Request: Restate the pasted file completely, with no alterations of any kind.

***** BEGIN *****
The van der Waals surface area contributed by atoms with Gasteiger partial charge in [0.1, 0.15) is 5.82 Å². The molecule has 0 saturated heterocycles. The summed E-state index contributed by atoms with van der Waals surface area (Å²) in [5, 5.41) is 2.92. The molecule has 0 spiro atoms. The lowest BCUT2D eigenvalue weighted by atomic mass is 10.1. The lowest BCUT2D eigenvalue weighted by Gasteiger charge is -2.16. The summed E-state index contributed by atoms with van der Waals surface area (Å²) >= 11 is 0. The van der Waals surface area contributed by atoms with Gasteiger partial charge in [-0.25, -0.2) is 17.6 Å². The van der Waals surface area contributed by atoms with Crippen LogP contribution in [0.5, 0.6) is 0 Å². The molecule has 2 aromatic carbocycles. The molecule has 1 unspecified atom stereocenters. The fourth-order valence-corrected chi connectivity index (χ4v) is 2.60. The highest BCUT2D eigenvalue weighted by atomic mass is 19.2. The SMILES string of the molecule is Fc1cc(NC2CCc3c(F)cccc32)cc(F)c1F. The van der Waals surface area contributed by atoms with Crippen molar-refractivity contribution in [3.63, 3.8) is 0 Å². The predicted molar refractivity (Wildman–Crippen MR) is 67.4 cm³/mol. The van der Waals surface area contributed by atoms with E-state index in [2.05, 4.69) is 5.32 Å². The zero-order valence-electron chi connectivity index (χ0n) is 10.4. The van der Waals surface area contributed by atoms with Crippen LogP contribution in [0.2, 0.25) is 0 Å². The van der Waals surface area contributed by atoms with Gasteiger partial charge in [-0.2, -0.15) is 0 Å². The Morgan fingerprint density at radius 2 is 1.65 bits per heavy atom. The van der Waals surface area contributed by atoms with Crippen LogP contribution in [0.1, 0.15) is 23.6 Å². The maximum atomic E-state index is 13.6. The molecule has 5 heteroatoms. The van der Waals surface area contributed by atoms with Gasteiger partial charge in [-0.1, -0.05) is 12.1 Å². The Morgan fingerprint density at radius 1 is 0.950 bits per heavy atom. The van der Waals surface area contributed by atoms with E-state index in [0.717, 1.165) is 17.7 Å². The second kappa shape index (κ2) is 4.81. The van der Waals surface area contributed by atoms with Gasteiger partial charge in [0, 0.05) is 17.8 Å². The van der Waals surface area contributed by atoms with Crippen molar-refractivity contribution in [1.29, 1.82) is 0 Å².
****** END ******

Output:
The van der Waals surface area contributed by atoms with Gasteiger partial charge in [0.1, 0.15) is 5.82 Å². The molecule has 0 saturated heterocycles. The summed E-state index contributed by atoms with van der Waals surface area (Å²) in [5, 5.41) is 2.92. The molecule has 0 spiro atoms. The lowest BCUT2D eigenvalue weighted by atomic mass is 10.1. The lowest BCUT2D eigenvalue weighted by Gasteiger charge is -2.16. The summed E-state index contributed by atoms with van der Waals surface area (Å²) >= 11 is 0. The van der Waals surface area contributed by atoms with Gasteiger partial charge in [-0.25, -0.2) is 17.6 Å². The van der Waals surface area contributed by atoms with Crippen LogP contribution in [0.5, 0.6) is 0 Å². The molecule has 2 aromatic carbocycles. The molecule has 1 unspecified atom stereocenters. The fourth-order valence-corrected chi connectivity index (χ4v) is 2.60. The highest BCUT2D eigenvalue weighted by atomic mass is 19.2. The SMILES string of the molecule is Fc1cc(NC2CCc3c(F)cccc32)cc(F)c1F. The van der Waals surface area contributed by atoms with Crippen molar-refractivity contribution in [3.63, 3.8) is 0 Å². The predicted molar refractivity (Wildman–Crippen MR) is 67.4 cm³/mol. The van der Waals surface area contributed by atoms with E-state index in [2.05, 4.69) is 5.32 Å². The zero-order valence-electron chi connectivity index (χ0n) is 10.4. The van der Waals surface area contributed by atoms with Crippen LogP contribution in [0.2, 0.25) is 0 Å². The van der Waals surface area contributed by atoms with Gasteiger partial charge in [-0.2, -0.15) is 0 Å². The Morgan fingerprint density at radius 2 is 1.65 bits per heavy atom. The van der Waals surface area contributed by atoms with Crippen LogP contribution in [0.1, 0.15) is 23.6 Å². The maximum atomic E-state index is 13.6. The molecule has 5 heteroatoms. The van der Waals surface area contributed by atoms with Gasteiger partial charge in [-0.1, -0.05) is 12.1 Å². The Morgan fingerprint density at radius 1 is 0.950 bits per heavy atom. The van der Waals surface area contributed by atoms with E-state index in [0.717, 1.165) is 17.7 Å². The second kappa shape index (κ2) is 4.81. The van der Waals surface area contributed by atoms with Gasteiger partial charge in [0, 0.05) is 17.8 Å². The van der Waals surface area contributed by atoms with Crippen molar-refractivity contribution in [1.29, 1.82) is 0 Å².